The ingredients are listed as “smoked paprika (which are large flakes), sea salt, garlic, basil” Well though it doesn’t sound so exotic on paper, when you grind this onto almost any food, you get a heavenly smoky aroma. I couldn’t even begin to list all the foods this is good on, because it is so tasty it might make even a slice of wet cardboard taste good! But if you try it on almost any food (meat, chicken, tofu, veggies, rice, potatoes, pasta…. you name it)… then you will agree with me — This stuff is the bomb.

A jar costs about $2.29. I even added some coriander and fennel seeds into the jar, which I thought made it even better. So you could experiment a little too with these jars of spices, added some of your own spices too.

Here’s what “Trader Joe’s themselves had to say about this on their site:

Our travels take us to some of the world’s most interesting regions, where we have the opportunity to taste foods we may never have encountered on our home turf. (Full disclosure: this is the royal we, as it refers to our buyers and not, alas, to certain writers of food-related information.) Among our recent “discoveries” is Trader Joe’s South African Smoke seasoning blend, one of the more unique items we’ve come across.

South African Smoke begins with African-grown paprika that is slow-smoked for 48 hours over a sustainable African hardwood called Acacia Saligna, commonly used as barbecue coals. This process enriches the paprika with a smoky, roasted flavor that evokes the South African braai, or barbecue. The smoked paprika is blended with sea salt, garlic and basil and packaged in a grinder, giving you fresh-ground flavor in every twist. Use it as a rub for meats or veggies prior to cooking, or keep it on the table in place of everyday salt & pepper. You’ll find this spice blend only at your neighborhood Trader Joe’s, where we’re selling each 1.76 ounce grinder for $2.29.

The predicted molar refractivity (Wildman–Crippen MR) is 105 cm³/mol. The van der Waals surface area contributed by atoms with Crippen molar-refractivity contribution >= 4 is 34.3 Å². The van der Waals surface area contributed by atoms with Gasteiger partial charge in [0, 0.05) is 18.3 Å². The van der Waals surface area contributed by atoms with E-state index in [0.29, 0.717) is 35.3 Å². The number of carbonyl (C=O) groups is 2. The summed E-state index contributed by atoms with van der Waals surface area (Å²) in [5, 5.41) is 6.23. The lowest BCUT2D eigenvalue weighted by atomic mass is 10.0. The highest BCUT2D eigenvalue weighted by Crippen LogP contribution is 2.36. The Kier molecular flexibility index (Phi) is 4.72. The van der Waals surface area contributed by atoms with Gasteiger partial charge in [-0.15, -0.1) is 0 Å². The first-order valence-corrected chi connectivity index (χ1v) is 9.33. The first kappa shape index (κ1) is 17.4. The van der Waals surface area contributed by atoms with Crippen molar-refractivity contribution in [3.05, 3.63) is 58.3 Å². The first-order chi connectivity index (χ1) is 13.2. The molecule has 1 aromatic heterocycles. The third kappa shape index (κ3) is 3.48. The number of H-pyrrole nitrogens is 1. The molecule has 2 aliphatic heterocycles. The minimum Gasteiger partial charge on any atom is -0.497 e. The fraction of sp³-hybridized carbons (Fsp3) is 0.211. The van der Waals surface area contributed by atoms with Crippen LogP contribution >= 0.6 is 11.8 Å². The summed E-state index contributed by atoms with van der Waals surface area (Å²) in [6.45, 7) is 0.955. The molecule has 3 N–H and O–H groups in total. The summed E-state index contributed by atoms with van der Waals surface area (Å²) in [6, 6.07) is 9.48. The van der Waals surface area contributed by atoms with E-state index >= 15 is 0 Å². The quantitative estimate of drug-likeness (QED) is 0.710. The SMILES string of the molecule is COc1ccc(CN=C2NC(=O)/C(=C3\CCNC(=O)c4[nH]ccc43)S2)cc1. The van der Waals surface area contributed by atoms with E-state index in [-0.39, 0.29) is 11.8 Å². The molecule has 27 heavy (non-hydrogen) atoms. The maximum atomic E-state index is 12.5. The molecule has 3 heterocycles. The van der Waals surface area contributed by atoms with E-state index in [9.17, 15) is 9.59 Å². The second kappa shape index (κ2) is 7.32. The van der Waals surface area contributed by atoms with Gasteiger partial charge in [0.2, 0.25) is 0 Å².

My only complaint about this stuff is it goes too fast in my house!

THIS PRODUCT GETS A RAVE!

 

UPDATE SUMMER 2014 –

NO NO NO !!! NOT ON SHELF. DID TRADER JOE’S DISCONTINUE!?!

ANOTHER GREAT PRODUCT,  GONE !? RANT!

 

ANOTHER UPDATE : SUMMER 2015 …ITS BACK ON THE SHELF AT MY TJ’S !!! GRAB IT WHILE YOU CAN ?! ONE READER REPORTS ITS SEASONAL FOR SUMMER ONLY (grilling)

SO STOCK UP IF YOU SEE IT.

Easy Home-Made Pizza using TJ’s Pizza Dough (Re-Visited!)


Yesterday I noticed that the all-useful TRADER JOE’S PIZZA DOUGH had undergone a price hike. It had cost 99 cents for as long as I can remember, ever since our TJ’s opened. Yesterday I noticed TJs raised its price to $1.19 (thats in NY area) Does not seem much you say, true, but if I told you they raised its price 20% you might think “thats a bit steep”. OK rant over, now here’s the good part of this post!

The pizza recipe” post I did before seems to be one of the more popular posts here, so I’m re-visiting the topic of PIZZA (Yeah Baby!)